Flying Chalks' tip: Using foreign ATM cards to withdraw cash will incur a service charge. If there is a need to, it is best to draw in large amounts to avoid unnecessary expenses. No costs are involved to open a bank account, though there is no need to open one unless you need to (for e.g. you are receiving a scholarship from the Japanese Government). However, some banks may require you to have certain minimum balance. Closing the bank account when you leave is also a slight hassle.

Post Office

Post office services:

Counters handling postal matters are usually between from 9:00 and 17:00 on weekdays. Counters handling savings accounts and insurance are open until 16:00. Main post offices are open past 17:00, and some after-hours counters are open on Saturdays and Sundays.

Postage stamps and postcards are conveniently sold at the University’s St. Paul’s Plaza store and shops that have the post office mark “〒.” In addition to the postal system, there are a number of parcel delivery services that handle overseas deliveries. Arrangements to use these delivery services can be made directly with the delivery companies themselves and also at convenience stores.

Medical Services

Medical services:

It is mandatory for all international students staying in Japan for 12 months or more to sign up for the National Health Insurance which costs about 1,100 yen per month. Also, the students whose immigration status is "College Student" may apply for the reimbursement of the medical costs that is not covered by the National Insurance if they submit the required documents to the University. Special International Students (including exchange students) are required to purchase Rikkyo Student Mutual-Aid Health Insurance Union by paying the annual insurance fee of 3,500 yen during the orientation. More information can be found here!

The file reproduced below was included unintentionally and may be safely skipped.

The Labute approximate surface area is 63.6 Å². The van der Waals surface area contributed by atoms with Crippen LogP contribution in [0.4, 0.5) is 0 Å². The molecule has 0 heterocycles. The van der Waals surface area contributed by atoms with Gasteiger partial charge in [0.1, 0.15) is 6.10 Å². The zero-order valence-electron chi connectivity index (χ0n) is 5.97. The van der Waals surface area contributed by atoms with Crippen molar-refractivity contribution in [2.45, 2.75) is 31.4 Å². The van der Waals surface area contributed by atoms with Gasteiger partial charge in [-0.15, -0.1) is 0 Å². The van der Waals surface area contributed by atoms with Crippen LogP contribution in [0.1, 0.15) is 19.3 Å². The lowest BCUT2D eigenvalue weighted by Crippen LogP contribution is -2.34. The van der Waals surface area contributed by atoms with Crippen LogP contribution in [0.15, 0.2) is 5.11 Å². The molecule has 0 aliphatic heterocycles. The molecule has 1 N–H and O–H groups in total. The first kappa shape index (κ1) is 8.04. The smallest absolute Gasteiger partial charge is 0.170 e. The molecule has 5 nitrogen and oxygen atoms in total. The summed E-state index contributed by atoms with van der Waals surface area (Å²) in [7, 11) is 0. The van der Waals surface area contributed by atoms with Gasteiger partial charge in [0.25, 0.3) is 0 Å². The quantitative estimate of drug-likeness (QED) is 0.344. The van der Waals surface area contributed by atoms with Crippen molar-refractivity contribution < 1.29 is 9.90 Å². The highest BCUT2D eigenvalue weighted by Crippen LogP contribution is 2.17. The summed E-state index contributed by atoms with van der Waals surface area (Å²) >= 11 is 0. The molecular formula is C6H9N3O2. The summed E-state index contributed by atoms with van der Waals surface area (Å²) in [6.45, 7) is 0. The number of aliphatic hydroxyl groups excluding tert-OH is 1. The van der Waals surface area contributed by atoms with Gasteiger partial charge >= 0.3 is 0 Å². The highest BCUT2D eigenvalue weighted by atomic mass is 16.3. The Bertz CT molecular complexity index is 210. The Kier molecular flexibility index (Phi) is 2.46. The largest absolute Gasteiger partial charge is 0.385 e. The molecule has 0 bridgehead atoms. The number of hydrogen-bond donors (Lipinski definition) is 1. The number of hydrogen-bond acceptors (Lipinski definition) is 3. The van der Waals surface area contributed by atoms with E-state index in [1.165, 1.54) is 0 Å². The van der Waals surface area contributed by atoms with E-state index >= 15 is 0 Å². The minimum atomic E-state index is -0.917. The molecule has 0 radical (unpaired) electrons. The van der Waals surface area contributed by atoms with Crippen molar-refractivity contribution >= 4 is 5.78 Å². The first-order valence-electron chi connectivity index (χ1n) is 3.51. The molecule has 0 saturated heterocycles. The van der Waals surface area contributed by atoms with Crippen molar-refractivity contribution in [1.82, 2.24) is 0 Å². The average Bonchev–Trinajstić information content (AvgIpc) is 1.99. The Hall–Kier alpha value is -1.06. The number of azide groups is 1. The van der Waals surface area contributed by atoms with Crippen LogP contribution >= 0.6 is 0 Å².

The clinic is on Ikebukuro Campus and provides medical services. Students are part of the Student Multi-Aid Insurance Union and are hence eligible for medical expense reimbursement of certain amount for the medical care you received. Do remember to bring along your Student ID and Health Insurance Card should you need a visit to the clinic. For more information about the clinic, you can go here!



There are four cellular service operators in Japan:

1. NTT DoCoMo


DoCoMo is one of the most popular telecommunication service providers in Japan. It provides the widest coverage in each of Japan’s three big cities. Having wide coverage is especially important for those traveling to popular national landmarks like foreign tourists to guarantee its accessability. As of March 2012, the number of subscribers is 60 million.



In terms of coverage in Tokyo area, KDDI offers the second widest coverage. However, in terms of price for 3G services, it has a lower price compared to Docomo. As of September 2010, there are 32 million subscribers.

3. SoftBank Mobile 



Softbank Mobile is a subsidiary of Softbank. It has the third widest coverage in Japan’s three biggest cities. Softbank Mobile was also the exclusive service provider of Apple iPhone in Japan until November 2011. As of September 2010, there were 23 million subscribers.

Flying Chalks’ tip: If you make use of M1’s passport services, you do not have to purchase any SIM card. With just an additional SGD10/month, M1 allows you to use Japan’s Softbank with the exact same plan. If you don’t use M1, you might want to check with your telecommunication service provider for this kind of service.

Survival Guide


Japan’s climate is characterized by 4 distinct seasons: spring, summer, fall, and winter.

Here’s the range of average high and low temperatures in Tokyo throughout the year:


11° high, 5° low


13° high, 5° low


15° high, 7° low


18° high, 10° low


24° high, 16° low


27° high, 20° low


27° high, 22° low


33° high, 26° low


29° high, 22° low


22° high, 16° low


17° high, 10° low


13° high, 6° low

The following telephone numbers are indispensable in times of emergency. When calling any of these numbers, always remember to give your full name and the location of the accident or crime.

IMPORTANT NUMBERS (English-speaking)

Police (to report a crime or an accident)


Fire Department  (in case of a fire or to call for rescue or an ambulance)




Phone Directory in English